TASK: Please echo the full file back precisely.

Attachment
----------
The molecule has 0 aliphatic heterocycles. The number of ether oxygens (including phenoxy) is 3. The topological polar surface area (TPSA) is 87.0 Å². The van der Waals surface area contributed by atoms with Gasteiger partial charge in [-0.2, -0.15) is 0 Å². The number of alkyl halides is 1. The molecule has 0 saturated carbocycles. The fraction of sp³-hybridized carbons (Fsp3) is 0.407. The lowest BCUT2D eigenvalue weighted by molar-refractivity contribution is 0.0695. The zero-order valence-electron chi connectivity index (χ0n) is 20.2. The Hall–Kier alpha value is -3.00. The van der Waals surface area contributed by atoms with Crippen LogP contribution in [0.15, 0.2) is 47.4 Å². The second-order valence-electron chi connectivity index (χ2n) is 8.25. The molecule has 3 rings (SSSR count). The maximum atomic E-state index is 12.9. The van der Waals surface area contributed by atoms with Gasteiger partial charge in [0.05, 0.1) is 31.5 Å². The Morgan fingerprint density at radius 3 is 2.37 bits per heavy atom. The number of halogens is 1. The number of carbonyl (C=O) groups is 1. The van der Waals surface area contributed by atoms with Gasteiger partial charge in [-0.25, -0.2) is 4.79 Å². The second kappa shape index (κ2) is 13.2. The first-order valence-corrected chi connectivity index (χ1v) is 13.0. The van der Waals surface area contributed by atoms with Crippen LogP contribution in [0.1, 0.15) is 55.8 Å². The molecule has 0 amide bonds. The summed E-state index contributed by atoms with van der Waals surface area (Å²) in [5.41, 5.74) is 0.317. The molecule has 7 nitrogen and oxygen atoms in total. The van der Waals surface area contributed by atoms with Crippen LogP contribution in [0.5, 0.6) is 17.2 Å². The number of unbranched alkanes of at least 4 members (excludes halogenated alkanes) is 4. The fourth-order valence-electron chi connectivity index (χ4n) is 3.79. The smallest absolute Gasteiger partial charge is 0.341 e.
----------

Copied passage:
The molecule has 0 aliphatic heterocycles. The number of ether oxygens (including phenoxy) is 3. The topological polar surface area (TPSA) is 87.0 Å². The van der Waals surface area contributed by atoms with Gasteiger partial charge in [-0.2, -0.15) is 0 Å². The number of alkyl halides is 1. The molecule has 0 saturated carbocycles. The fraction of sp³-hybridized carbons (Fsp3) is 0.407. The lowest BCUT2D eigenvalue weighted by molar-refractivity contribution is 0.0695. The zero-order valence-electron chi connectivity index (χ0n) is 20.2. The Hall–Kier alpha value is -3.00. The van der Waals surface area contributed by atoms with Crippen LogP contribution in [0.15, 0.2) is 47.4 Å². The second-order valence-electron chi connectivity index (χ2n) is 8.25. The molecule has 3 rings (SSSR count). The maximum atomic E-state index is 12.9. The van der Waals surface area contributed by atoms with Gasteiger partial charge in [0.05, 0.1) is 31.5 Å². The Morgan fingerprint density at radius 3 is 2.37 bits per heavy atom. The number of halogens is 1. The number of carbonyl (C=O) groups is 1. The van der Waals surface area contributed by atoms with Gasteiger partial charge in [-0.25, -0.2) is 4.79 Å². The second kappa shape index (κ2) is 13.2. The first-order valence-corrected chi connectivity index (χ1v) is 13.0. The van der Waals surface area contributed by atoms with Crippen LogP contribution in [0.1, 0.15) is 55.8 Å². The molecule has 0 amide bonds. The summed E-state index contributed by atoms with van der Waals surface area (Å²) in [5.41, 5.74) is 0.317. The molecule has 7 nitrogen and oxygen atoms in total. The van der Waals surface area contributed by atoms with Crippen LogP contribution in [0.5, 0.6) is 17.2 Å². The number of unbranched alkanes of at least 4 members (excludes halogenated alkanes) is 4. The fourth-order valence-electron chi connectivity index (χ4n) is 3.79. The smallest absolute Gasteiger partial charge is 0.341 e.